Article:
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Student shares his rock-solid passion for geology through Curtin’s UniPASS program

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As a child, Liam Olden liked to dig up animal bones on his family’s farm in Tambellup, a small town 320km south east of Perth, and imagine they were dinosaur fossils.

Liam Olden.

Olden is now a geology honours student examining real fossils, stromatolites to be exact, which are essentially layers of rock created by bacteria that existed up to 3.5 billion years ago and comprise the earliest evidence of life on Earth.

“I’m researching stromatolites from 250 million years ago that flourished after an extinction event known as the Permian-Triassic extinction. This research aims to further our understanding of how life dealt with stressful ecological situations,” says Olden.

But researching ancient rocks is not the only interesting thing about Olden; he is sharing his knowledge and passion for all things sedimentary through his involvement in multiple extracurricular activities at Curtin.

Olden is a UniPASS facilitator, a new to Curtin mentor, a lab demonstrator, President of the Curtin University Geological Society, a student representative for the Geological Society of Australia (GSA), an Open Day geology volunteer, and a Student Ambassador for the School of Earth and Planetary Sciences. He also plays hockey for Curtin and is helping to organise WA’s first ever Earth Sciences Student Symposium for the GSA.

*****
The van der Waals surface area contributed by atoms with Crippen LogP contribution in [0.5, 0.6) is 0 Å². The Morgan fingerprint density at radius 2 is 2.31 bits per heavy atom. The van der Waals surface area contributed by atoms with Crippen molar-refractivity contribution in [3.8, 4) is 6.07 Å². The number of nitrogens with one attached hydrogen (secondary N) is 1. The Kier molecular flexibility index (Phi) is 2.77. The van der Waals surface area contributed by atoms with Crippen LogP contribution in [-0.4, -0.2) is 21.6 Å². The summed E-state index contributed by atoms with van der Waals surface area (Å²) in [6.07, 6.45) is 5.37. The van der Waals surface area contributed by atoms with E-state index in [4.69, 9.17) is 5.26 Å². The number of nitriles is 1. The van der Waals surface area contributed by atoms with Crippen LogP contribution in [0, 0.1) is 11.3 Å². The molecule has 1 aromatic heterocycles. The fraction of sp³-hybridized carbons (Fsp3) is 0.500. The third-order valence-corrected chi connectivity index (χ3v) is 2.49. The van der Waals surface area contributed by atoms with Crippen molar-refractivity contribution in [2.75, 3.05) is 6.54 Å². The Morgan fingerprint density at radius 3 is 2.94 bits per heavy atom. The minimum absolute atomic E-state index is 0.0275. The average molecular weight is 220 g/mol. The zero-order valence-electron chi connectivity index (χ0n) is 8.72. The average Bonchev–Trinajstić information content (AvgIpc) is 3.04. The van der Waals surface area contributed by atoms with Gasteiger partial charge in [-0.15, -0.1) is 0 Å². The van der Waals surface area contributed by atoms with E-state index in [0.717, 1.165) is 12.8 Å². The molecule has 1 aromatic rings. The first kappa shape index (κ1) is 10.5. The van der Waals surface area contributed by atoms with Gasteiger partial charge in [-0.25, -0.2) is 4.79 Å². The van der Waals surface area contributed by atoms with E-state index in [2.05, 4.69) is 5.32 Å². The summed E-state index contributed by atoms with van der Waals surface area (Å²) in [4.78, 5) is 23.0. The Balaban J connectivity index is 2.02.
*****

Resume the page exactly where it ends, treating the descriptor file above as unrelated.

“It’s definitely a juggle to keep on top of everything!” admits Olden. “But my passion for geology and seeing others get excited about it is what keeps me motivated.”

Image of a stromatolite, a red, bubbly type rock.

What looks like an ordinary rock is actually 250-million-year-old fossilised bacteria.

As a UniPASS facilitator, Olden provides tutoring to fellow students on three geology units. The sessions enable students to review and consolidate their learning in informal groups and test their knowledge with a facilitator who has excelled in the degree.

“I’ve always enjoyed helping others, especially with study, as geology can be a difficult subject,” says Olden on why he joined UniPASS.

“When I see someone who doesn’t understand a concept suddenly get that ‘click’ – you can tell that they’ve got it – it’s really heartwarming.”

Olden says that being a facilitator has strengthened his own learning and introduced him to new people.

“UniPASS is like a big family, which is great, especially being from a regional area where I don’t have a lot of family close by or didn’t know many people when I first came to Perth. It provided a lot of support.”

Olden says the close-knit community of the geology department helped him to settle in to uni, and he returns the support in-kind by inspiring future students to study geology.

“I volunteered at Curtin Open Day last year and spoke with a person there who is now studying geology and comes to my UniPASS sessions. It’s really good to hear that one of the reasons they came to Curtin was because they got to meet current students and could see how we’re so keen and involved in geology.”

Olden’s passion to get others excited about rocks saw him awarded the Aniket Desai Prize in 2017 for his overall performance in his degree and his contribution to the Curtin geology community. The award is sponsored by the family of Aniket Desai, a former geology student who has sadly passed away.

“It was a great honour to receive the award. I met Aniket during my first year at Curtin and he was a really big inspiration for everyone, so it was really touching to receive the award and know I am continuing in his footsteps.”

Olden is set to complete his honours project this year, but he hopes he can continue to teach geology in some form while pursuing a PhD on stromatolites.

Visit the UniPASS website to see which Curtin undergraduate units offer group study sessions.

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